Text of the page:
The world’s biggest country, in a magazine. Since 1956.
Thursday, June 02, 2016
Performances of the Week
1. Okay, he didn’t grace the Kremlin proper. But when President Putin’s long-awaited chat with Sir Elton John about LGBT rights was Sacrificed to the presidential schedule, it was still big news. After the singer got a prank call claiming to be Putin last year, the real president gave him a ring and promised a chat between Rocket Men. The Kremlin couldn’t squeeze him in this time, but don’t start singing Don’t Go Breaking My Heart just yet: Putin promises a rain check next time The Elton is Back.
2. The Eurovision Song Contest may be ancient history (well, two weeks back), but it lives on in hearts across Russia. Especially at a high school in Surgut, where students staged a lower-budget, but otherwise identical version of Sergei Lazarev’s pyrotechnically powerful performance. Was it an attempt to wow city officials visiting the school for a day, or a bid to be Russia’s pick for next year’s contest?
3. St. Petersburg’s Toponymy Commission has voted to dub an unnamed bridge the Kadyrov Crossing in honor of Chechnya’s former leader (that’s the current leader’s daddy). Some protests have popped up: first, because Kadyrov had no notable relationship with St. Petersburg’s history. Second, because of the Kadyrov clan’s “notorious” reputation. And third, because Commission members were allegedly pressured into the vote. But eventually it’ll all be water under the bridge.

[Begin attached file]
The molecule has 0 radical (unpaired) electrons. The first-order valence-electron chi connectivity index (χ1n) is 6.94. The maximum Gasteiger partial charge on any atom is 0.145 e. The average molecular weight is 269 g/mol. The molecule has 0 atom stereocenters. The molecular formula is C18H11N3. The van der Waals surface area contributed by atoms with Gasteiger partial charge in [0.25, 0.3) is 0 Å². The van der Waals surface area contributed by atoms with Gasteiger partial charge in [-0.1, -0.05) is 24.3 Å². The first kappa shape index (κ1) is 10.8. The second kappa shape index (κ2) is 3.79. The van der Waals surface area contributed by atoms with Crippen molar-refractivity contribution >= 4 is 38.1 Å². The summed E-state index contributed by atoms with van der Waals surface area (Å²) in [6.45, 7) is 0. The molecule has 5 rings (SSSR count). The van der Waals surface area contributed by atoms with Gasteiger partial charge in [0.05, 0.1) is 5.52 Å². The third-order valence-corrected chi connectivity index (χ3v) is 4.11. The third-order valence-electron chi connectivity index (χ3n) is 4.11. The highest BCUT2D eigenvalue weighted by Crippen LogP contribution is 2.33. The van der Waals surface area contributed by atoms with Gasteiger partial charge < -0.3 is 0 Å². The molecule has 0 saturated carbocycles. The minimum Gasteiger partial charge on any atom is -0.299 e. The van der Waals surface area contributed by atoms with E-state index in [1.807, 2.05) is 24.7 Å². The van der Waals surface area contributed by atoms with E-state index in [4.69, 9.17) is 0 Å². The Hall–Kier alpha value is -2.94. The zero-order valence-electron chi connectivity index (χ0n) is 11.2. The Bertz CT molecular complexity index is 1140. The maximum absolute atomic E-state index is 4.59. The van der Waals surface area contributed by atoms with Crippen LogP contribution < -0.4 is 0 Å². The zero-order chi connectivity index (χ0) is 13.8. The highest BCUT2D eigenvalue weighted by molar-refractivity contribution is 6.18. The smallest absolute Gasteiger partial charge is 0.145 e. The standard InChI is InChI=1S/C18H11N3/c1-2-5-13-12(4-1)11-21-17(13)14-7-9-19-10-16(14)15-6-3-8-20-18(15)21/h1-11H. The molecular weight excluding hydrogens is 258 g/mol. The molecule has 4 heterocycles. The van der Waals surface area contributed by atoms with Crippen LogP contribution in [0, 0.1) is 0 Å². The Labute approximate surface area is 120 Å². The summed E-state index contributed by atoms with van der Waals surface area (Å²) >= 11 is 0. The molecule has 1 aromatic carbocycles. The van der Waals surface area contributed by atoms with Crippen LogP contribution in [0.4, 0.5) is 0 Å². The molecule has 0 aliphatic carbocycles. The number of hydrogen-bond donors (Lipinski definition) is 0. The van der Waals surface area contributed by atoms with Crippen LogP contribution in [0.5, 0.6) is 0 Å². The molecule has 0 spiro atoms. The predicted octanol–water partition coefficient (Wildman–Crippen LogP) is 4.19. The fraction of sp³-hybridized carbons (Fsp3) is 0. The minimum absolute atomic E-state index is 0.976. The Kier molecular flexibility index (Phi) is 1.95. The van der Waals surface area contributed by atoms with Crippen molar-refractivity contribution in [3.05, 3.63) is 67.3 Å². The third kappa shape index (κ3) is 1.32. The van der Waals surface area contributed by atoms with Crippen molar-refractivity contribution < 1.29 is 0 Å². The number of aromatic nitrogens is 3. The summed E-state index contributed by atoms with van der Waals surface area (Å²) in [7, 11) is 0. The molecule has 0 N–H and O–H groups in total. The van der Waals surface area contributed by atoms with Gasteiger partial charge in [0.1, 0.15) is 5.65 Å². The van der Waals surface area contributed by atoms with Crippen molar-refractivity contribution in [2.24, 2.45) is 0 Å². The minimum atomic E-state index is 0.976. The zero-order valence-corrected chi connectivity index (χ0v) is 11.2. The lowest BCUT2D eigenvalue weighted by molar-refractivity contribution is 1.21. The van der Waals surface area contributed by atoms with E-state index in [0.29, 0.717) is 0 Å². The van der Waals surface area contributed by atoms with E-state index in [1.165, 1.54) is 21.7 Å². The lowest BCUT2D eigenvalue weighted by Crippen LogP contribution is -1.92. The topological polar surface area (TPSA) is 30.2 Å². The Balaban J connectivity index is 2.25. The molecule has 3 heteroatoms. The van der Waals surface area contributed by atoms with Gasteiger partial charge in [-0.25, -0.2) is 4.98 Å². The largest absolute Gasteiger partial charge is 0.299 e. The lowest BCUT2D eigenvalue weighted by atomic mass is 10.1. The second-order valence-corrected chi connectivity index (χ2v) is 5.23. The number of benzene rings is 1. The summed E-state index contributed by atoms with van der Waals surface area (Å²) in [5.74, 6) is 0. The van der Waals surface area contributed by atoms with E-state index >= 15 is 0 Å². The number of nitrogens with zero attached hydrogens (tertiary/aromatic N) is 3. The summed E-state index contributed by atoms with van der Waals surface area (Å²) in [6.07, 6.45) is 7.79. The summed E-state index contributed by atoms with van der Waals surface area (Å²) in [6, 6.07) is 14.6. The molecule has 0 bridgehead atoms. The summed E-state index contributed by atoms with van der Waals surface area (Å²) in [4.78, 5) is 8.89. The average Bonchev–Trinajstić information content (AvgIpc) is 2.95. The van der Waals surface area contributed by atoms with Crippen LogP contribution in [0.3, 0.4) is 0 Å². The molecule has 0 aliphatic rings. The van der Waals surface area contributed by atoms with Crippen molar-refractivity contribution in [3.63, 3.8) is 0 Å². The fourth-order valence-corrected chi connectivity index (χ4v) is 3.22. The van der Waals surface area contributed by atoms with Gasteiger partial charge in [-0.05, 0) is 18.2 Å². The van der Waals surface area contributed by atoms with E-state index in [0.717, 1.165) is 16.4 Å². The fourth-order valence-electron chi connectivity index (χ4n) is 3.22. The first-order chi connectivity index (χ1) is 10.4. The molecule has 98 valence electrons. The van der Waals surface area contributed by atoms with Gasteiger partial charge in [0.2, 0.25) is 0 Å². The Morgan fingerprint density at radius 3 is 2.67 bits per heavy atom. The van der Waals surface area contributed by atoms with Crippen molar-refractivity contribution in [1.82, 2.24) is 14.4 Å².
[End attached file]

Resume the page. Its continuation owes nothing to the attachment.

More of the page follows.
Russian Cultural Literacy
Elton John’s agenda to talk with the Russian president himself may sound like a tall order for a Tiny Dancer. But Sir Elton’s Russian roots go back to 1979, when he became the first Western rock star to perform in the Soviet Union. That’s why Elton John has a long, beloved legacy in Russia – whether or not he gets a meeting with the president out of the deal.
In Odder News
Quote of the Week
“It is more poetic and less dangerous”
—Cecilia Hendrikx, a creator of a new app featuring photos of rainbows (a symbol commonly associated with LGBT identity), on making political commentary without going to extreme measures like nailing body parts to the ground. Incidentally, performance artist Pyotr Pavlensky (famous for nailing his body parts to the ground as political commentary) has been nominated for the Russian Security Service (FSB) Prize for Literature and the Arts. This time, the “artwork” was setting the door of the FSB on fire.
Want more where this comes from? Give your inbox the gift of TWERF, our Thursday newsletter on the quirkiest, obscurest, and Russianest of Russian happenings of the week.
Adults want kids to vote, kids want Leonardo DiCaprio to soak himself, and Leo wants fewer video games on TV.
Nukes get names, a truck becomes a camera, and an old church gets a fresh look.
World Cup picks, elections, and fraudulent activity all point to the same lesson this week: make your choices wisely.
TWERF takes on the political this week, bringing you news of the election and the weird things that accompanied it.
Grudinin shaves the ‘stache, the other election results are in, and New Zealand struggles to offend Russia.
In honor of April Fool’s Day, we present you with jokes, mishaps, and fun times all around.
Stories about chocolate and fish: not an appetizing pairing, but a good selection for this week’s TWERF.
Learn about the animal spies among us, get tips on how to survive nuclear war, and watch a world record get broken.